Ethics found its officers acted properly. There is no avenue for appeal.

Ethics claims it had to determine whether Donnelly was perceived as being a councillor when attacking the young man at a social function.

Donnelly is expected at a crucial council budget meeting

Donnelly’s city council register of interests clearly reflected he attended in place of Councillor Lumsden.

Instead, Ethics waited weeks to hear what the venue managers thought.

ACC Councillor Jennifer Stewart was quoted in the local press saying the sexual assault ‘didn’t sound too bad’. The victim could have been approached for comment, but they were excluded from proceedings.

During its investigation, Ethics was so deluged with complaints about Donnelly it refused to hear anything further.
Had they not shut the public out, they might have learned of a 2001 incident.

While in an ACC social work post, Donnelly reportedly took a sex offender to a bar against rules and was disciplined for it. Standards might not have concluded Donnelly’s improper conduct was a ‘one off’ had this information been presented.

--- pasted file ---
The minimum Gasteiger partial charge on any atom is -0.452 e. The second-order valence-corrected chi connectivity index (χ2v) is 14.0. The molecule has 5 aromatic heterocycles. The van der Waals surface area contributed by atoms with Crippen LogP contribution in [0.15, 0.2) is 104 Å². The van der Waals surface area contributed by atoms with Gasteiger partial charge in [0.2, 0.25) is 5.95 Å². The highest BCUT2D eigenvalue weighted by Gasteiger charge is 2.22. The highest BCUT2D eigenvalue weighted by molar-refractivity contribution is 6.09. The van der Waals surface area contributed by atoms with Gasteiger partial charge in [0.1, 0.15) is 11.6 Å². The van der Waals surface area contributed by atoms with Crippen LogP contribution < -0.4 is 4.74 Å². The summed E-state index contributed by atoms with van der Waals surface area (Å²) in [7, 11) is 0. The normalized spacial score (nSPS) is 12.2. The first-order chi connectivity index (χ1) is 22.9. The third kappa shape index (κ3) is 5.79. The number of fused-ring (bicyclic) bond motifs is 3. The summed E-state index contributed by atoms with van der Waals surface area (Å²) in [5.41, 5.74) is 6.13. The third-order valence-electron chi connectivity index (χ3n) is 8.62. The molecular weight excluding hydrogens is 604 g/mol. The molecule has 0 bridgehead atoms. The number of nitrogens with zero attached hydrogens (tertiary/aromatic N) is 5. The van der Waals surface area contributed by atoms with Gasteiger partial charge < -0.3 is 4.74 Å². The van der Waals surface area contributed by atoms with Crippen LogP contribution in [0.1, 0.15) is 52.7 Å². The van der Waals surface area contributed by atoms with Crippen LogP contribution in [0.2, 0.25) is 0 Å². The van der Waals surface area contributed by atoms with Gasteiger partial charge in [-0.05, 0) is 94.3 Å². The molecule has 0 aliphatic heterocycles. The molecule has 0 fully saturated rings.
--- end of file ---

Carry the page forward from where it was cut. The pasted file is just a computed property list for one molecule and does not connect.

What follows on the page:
Apparently one sexual assault on its own is not deemed sufficient to stop someone serving as a councillor.

On the 10th of March, Donnelly is expected at a crucial council budget meeting. The meeting was originally set for March 3rd  – the final day of Donnelly’s period of suspension.

However, council business manager Ryan Houghton arranged a postponement, ostensibly relating to central government’s imminent budget announcement.

Donnelly is expected to vote with the reigning Labour/Tory coalition just as he did in 2020 in a meeting that took place the day before his suspension.

Donnelly was a Tory and part of said coalition until he went ‘independent’ coinciding with the sexual assault conviction.

The Labour councillors in this unholy alliance are suspended from the party for defying orders and aligning with Tories. To say that Aberdonians are looking forward to the May 2022 elections is an understatement.